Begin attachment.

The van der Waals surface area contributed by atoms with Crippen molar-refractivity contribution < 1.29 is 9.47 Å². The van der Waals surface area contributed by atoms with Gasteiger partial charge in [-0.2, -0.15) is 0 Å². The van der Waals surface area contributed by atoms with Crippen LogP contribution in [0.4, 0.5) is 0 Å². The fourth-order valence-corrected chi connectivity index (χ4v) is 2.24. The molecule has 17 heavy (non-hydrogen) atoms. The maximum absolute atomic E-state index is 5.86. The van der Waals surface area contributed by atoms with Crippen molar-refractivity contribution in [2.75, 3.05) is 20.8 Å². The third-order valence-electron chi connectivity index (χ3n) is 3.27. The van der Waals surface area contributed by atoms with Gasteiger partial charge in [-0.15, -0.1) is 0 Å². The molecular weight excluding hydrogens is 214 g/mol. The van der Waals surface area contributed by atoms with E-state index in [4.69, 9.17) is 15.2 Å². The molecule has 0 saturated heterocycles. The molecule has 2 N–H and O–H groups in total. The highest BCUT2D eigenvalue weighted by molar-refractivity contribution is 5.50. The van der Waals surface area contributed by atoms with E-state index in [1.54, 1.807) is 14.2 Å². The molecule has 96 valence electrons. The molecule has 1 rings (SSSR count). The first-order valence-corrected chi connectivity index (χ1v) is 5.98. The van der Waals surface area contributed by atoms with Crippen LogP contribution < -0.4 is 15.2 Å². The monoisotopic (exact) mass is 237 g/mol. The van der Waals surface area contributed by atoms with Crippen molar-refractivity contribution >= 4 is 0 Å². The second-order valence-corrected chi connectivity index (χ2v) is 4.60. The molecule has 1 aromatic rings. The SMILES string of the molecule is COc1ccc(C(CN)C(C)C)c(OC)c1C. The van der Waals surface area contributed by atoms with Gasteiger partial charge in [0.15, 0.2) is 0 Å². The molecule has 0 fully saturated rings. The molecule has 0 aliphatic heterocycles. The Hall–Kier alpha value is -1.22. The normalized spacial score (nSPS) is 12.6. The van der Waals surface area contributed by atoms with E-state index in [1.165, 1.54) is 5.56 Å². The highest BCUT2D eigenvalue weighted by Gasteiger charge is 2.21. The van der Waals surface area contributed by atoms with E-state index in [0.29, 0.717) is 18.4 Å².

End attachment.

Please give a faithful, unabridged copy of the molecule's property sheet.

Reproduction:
The van der Waals surface area contributed by atoms with Crippen molar-refractivity contribution < 1.29 is 9.47 Å². The van der Waals surface area contributed by atoms with Gasteiger partial charge in [-0.2, -0.15) is 0 Å². The van der Waals surface area contributed by atoms with Crippen LogP contribution in [0.4, 0.5) is 0 Å². The fourth-order valence-corrected chi connectivity index (χ4v) is 2.24. The molecule has 17 heavy (non-hydrogen) atoms. The maximum absolute atomic E-state index is 5.86. The van der Waals surface area contributed by atoms with Crippen molar-refractivity contribution in [2.75, 3.05) is 20.8 Å². The third-order valence-electron chi connectivity index (χ3n) is 3.27. The van der Waals surface area contributed by atoms with Gasteiger partial charge in [-0.15, -0.1) is 0 Å². The molecular weight excluding hydrogens is 214 g/mol. The van der Waals surface area contributed by atoms with E-state index in [4.69, 9.17) is 15.2 Å². The molecule has 0 saturated heterocycles. The molecule has 2 N–H and O–H groups in total. The highest BCUT2D eigenvalue weighted by molar-refractivity contribution is 5.50. The van der Waals surface area contributed by atoms with E-state index in [1.54, 1.807) is 14.2 Å². The molecule has 96 valence electrons. The molecule has 1 rings (SSSR count). The first-order valence-corrected chi connectivity index (χ1v) is 5.98. The van der Waals surface area contributed by atoms with Crippen LogP contribution < -0.4 is 15.2 Å². The monoisotopic (exact) mass is 237 g/mol. The van der Waals surface area contributed by atoms with Crippen molar-refractivity contribution >= 4 is 0 Å². The second-order valence-corrected chi connectivity index (χ2v) is 4.60. The molecule has 1 aromatic rings. The SMILES string of the molecule is COc1ccc(C(CN)C(C)C)c(OC)c1C. The van der Waals surface area contributed by atoms with Gasteiger partial charge in [0.15, 0.2) is 0 Å². The molecule has 0 fully saturated rings. The molecule has 0 aliphatic heterocycles. The Hall–Kier alpha value is -1.22. The normalized spacial score (nSPS) is 12.6. The van der Waals surface area contributed by atoms with E-state index in [1.165, 1.54) is 5.56 Å². The highest BCUT2D eigenvalue weighted by Gasteiger charge is 2.21. The van der Waals surface area contributed by atoms with E-state index in [0.29, 0.717) is 18.4 Å².